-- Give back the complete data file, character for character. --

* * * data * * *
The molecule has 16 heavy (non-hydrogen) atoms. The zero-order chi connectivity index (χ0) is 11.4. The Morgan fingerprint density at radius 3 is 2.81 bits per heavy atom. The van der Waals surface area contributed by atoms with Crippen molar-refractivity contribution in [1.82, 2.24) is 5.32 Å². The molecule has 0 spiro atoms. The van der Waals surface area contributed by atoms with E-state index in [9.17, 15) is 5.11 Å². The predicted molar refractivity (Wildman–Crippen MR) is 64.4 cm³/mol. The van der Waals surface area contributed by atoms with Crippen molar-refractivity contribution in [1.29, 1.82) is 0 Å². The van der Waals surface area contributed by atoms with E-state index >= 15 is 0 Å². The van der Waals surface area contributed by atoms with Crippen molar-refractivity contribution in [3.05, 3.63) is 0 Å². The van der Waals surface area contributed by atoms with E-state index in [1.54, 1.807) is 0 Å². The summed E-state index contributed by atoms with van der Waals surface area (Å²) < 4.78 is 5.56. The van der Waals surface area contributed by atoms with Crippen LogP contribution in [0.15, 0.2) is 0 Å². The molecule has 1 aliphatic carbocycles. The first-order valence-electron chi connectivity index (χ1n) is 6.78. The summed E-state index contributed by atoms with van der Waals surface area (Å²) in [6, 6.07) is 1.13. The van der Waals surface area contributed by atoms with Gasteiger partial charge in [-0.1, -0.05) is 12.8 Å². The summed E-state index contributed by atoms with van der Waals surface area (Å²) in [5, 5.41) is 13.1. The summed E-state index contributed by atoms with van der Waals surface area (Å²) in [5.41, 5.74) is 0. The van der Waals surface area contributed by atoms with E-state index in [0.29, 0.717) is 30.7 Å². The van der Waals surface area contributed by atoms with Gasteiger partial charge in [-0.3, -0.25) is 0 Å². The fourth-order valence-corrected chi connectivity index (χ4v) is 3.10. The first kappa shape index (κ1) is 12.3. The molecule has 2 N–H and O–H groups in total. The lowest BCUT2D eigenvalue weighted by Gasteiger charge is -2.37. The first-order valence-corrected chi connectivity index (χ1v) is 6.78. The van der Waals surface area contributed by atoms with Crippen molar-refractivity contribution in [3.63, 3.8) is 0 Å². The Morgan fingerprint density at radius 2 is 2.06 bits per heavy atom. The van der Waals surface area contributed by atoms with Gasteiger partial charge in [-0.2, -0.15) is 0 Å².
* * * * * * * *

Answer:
The molecule has 16 heavy (non-hydrogen) atoms. The zero-order chi connectivity index (χ0) is 11.4. The Morgan fingerprint density at radius 3 is 2.81 bits per heavy atom. The van der Waals surface area contributed by atoms with Crippen molar-refractivity contribution in [1.82, 2.24) is 5.32 Å². The molecule has 0 spiro atoms. The van der Waals surface area contributed by atoms with E-state index in [9.17, 15) is 5.11 Å². The predicted molar refractivity (Wildman–Crippen MR) is 64.4 cm³/mol. The van der Waals surface area contributed by atoms with Crippen molar-refractivity contribution in [1.29, 1.82) is 0 Å². The van der Waals surface area contributed by atoms with E-state index >= 15 is 0 Å². The van der Waals surface area contributed by atoms with Crippen molar-refractivity contribution in [3.05, 3.63) is 0 Å². The van der Waals surface area contributed by atoms with E-state index in [1.54, 1.807) is 0 Å². The summed E-state index contributed by atoms with van der Waals surface area (Å²) < 4.78 is 5.56. The van der Waals surface area contributed by atoms with Crippen LogP contribution in [0.15, 0.2) is 0 Å². The molecule has 1 aliphatic carbocycles. The first-order valence-electron chi connectivity index (χ1n) is 6.78. The summed E-state index contributed by atoms with van der Waals surface area (Å²) in [6, 6.07) is 1.13. The van der Waals surface area contributed by atoms with Gasteiger partial charge in [-0.1, -0.05) is 12.8 Å². The summed E-state index contributed by atoms with van der Waals surface area (Å²) in [5, 5.41) is 13.1. The summed E-state index contributed by atoms with van der Waals surface area (Å²) in [5.41, 5.74) is 0. The van der Waals surface area contributed by atoms with E-state index in [0.29, 0.717) is 30.7 Å². The van der Waals surface area contributed by atoms with Gasteiger partial charge in [-0.3, -0.25) is 0 Å². The fourth-order valence-corrected chi connectivity index (χ4v) is 3.10. The first kappa shape index (κ1) is 12.3. The molecule has 2 N–H and O–H groups in total. The lowest BCUT2D eigenvalue weighted by Gasteiger charge is -2.37. The first-order valence-corrected chi connectivity index (χ1v) is 6.78. The van der Waals surface area contributed by atoms with Crippen molar-refractivity contribution in [3.63, 3.8) is 0 Å². The Morgan fingerprint density at radius 2 is 2.06 bits per heavy atom. The van der Waals surface area contributed by atoms with Gasteiger partial charge in [-0.2, -0.15) is 0 Å².